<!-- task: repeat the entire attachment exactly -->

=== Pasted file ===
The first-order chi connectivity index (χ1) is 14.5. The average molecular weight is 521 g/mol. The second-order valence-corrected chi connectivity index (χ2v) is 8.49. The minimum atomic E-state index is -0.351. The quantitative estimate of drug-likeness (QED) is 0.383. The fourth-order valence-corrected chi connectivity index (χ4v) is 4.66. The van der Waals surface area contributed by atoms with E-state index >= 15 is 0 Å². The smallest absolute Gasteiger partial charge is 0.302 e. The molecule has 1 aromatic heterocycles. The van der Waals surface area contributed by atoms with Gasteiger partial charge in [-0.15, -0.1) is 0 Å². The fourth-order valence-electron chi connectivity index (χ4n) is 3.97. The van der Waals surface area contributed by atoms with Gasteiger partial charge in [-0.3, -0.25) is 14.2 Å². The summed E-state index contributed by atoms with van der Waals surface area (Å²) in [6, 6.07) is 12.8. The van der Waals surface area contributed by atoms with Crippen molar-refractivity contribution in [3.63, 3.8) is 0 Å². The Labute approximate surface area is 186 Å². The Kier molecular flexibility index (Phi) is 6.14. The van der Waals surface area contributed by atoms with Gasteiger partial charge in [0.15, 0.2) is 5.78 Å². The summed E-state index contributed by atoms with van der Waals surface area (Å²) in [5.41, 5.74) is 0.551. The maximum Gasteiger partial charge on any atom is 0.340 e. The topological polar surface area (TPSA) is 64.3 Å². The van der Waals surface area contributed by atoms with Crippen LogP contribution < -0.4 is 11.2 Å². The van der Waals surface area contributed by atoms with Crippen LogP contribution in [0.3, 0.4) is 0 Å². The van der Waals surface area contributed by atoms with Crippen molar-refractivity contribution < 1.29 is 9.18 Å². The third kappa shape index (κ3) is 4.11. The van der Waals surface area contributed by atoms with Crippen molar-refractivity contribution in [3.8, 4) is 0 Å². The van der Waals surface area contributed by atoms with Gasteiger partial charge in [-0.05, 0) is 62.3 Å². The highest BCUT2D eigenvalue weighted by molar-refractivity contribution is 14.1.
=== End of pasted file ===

The first-order chi connectivity index (χ1) is 14.5. The average molecular weight is 521 g/mol. The second-order valence-corrected chi connectivity index (χ2v) is 8.49. The minimum atomic E-state index is -0.351. The quantitative estimate of drug-likeness (QED) is 0.383. The fourth-order valence-corrected chi connectivity index (χ4v) is 4.66. The van der Waals surface area contributed by atoms with E-state index >= 15 is 0 Å². The smallest absolute Gasteiger partial charge is 0.302 e. The molecule has 1 aromatic heterocycles. The van der Waals surface area contributed by atoms with Gasteiger partial charge in [-0.15, -0.1) is 0 Å². The fourth-order valence-electron chi connectivity index (χ4n) is 3.97. The van der Waals surface area contributed by atoms with Gasteiger partial charge in [-0.3, -0.25) is 14.2 Å². The summed E-state index contributed by atoms with van der Waals surface area (Å²) in [6, 6.07) is 12.8. The van der Waals surface area contributed by atoms with Crippen molar-refractivity contribution in [3.63, 3.8) is 0 Å². The Labute approximate surface area is 186 Å². The Kier molecular flexibility index (Phi) is 6.14. The van der Waals surface area contributed by atoms with Gasteiger partial charge in [0.15, 0.2) is 5.78 Å². The summed E-state index contributed by atoms with van der Waals surface area (Å²) in [5.41, 5.74) is 0.551. The maximum Gasteiger partial charge on any atom is 0.340 e. The topological polar surface area (TPSA) is 64.3 Å². The van der Waals surface area contributed by atoms with Crippen LogP contribution < -0.4 is 11.2 Å². The van der Waals surface area contributed by atoms with Crippen LogP contribution in [0.3, 0.4) is 0 Å². The van der Waals surface area contributed by atoms with Crippen molar-refractivity contribution < 1.29 is 9.18 Å². The third kappa shape index (κ3) is 4.11. The van der Waals surface area contributed by atoms with Crippen molar-refractivity contribution in [3.8, 4) is 0 Å². The van der Waals surface area contributed by atoms with Gasteiger partial charge in [-0.05, 0) is 62.3 Å². The highest BCUT2D eigenvalue weighted by molar-refractivity contribution is 14.1.